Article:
the clear jazz instruments alone can't quite muster, and a few
tracks never coalesce, the sounds lying on top of each other like
detached lovers. A musical kin to the more pointillist exercises of
George Russell and Bill Dixon, some of the tracks have a chaotic
plunge of sound that slips in and out of refinement, fusion in a
more atmospheric sense (sometimes I think this album could be
called "Messes" instead -- this is NOT a bad thing). 10 shorter
tracks with different combinations of players on each. I wonder
how much tape they rolled to get this much good stuff? [RE]

JOSEPH SPENCE "Complete Folkways Recordings" (Smithsonian Folkways) CD $15.99
RealAudio: /ramgen/othermusic/spence2.rm
This is a reissue of a 1958 recording for Folkways that has been
out for a while now, but we decided to give it some added
exposure because we love it that much. Joseph Spence was a
Bahaman folk guitar player whom famed musicologist and field
recorder Samuel Charters discovered on a trip to the island of
Andros in the late '50s. Charters was stunned by Spence's
originality -- his guitar playing was so idiosyncratic that he when
he first heard him he was certain he was hearing two players at
once. Spence took his repertoire from simple folk melodies and
pop tunes, and, against the backbeat of his thumping foot he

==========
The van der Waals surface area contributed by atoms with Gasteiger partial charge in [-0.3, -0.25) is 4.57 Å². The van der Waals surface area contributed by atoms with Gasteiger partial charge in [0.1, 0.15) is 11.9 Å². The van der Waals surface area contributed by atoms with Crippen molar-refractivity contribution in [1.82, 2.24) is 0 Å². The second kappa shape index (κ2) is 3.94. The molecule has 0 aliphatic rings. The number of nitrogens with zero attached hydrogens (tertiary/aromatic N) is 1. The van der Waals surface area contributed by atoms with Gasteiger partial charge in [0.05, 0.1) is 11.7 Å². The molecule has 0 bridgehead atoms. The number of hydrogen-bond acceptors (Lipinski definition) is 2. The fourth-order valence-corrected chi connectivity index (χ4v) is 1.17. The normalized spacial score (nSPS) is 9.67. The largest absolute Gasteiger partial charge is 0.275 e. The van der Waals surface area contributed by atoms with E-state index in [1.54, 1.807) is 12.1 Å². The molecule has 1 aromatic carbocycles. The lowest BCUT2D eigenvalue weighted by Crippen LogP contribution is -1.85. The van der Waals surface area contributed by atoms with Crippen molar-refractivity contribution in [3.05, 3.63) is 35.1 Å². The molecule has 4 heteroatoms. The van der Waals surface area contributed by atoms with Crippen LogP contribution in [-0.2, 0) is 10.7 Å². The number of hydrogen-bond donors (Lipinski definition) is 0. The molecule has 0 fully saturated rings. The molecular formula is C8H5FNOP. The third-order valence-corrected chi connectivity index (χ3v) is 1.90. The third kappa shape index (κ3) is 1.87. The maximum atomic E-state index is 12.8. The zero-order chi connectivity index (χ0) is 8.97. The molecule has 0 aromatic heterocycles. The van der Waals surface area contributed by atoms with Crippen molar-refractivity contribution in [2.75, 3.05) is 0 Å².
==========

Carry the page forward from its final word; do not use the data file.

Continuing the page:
would proceed to improvise and deconstruct the songs'
structures. While these recordings tend to focus more on his
guitar playing, Spence was also a fascinating vocalist. He
doesn't so much as sing as swiftly growl nearly incomprehensible
rhymes through his pipe-clenched jaws, while periodically
bursting into laughter. These recordings caused quite a stir
when they were released in 1959, no one had ever heard
anything remotely like them, and I know that when I came to
them several years ago, they were some of the most foreign
music I had ever heard. An essential document of music that
was silenced upon Spence's death in 1984. [MK]

HERBERT "Bodily Functions" (K7) CD/LP $15.99/$19.99
RealAudio: /ramgen/othermusic/iknow.rm
There is a synergy that snaps into effect when musically talented
persons wrestle into control the very technology that seeks to
take their place. More often than not, that synergy is miraculous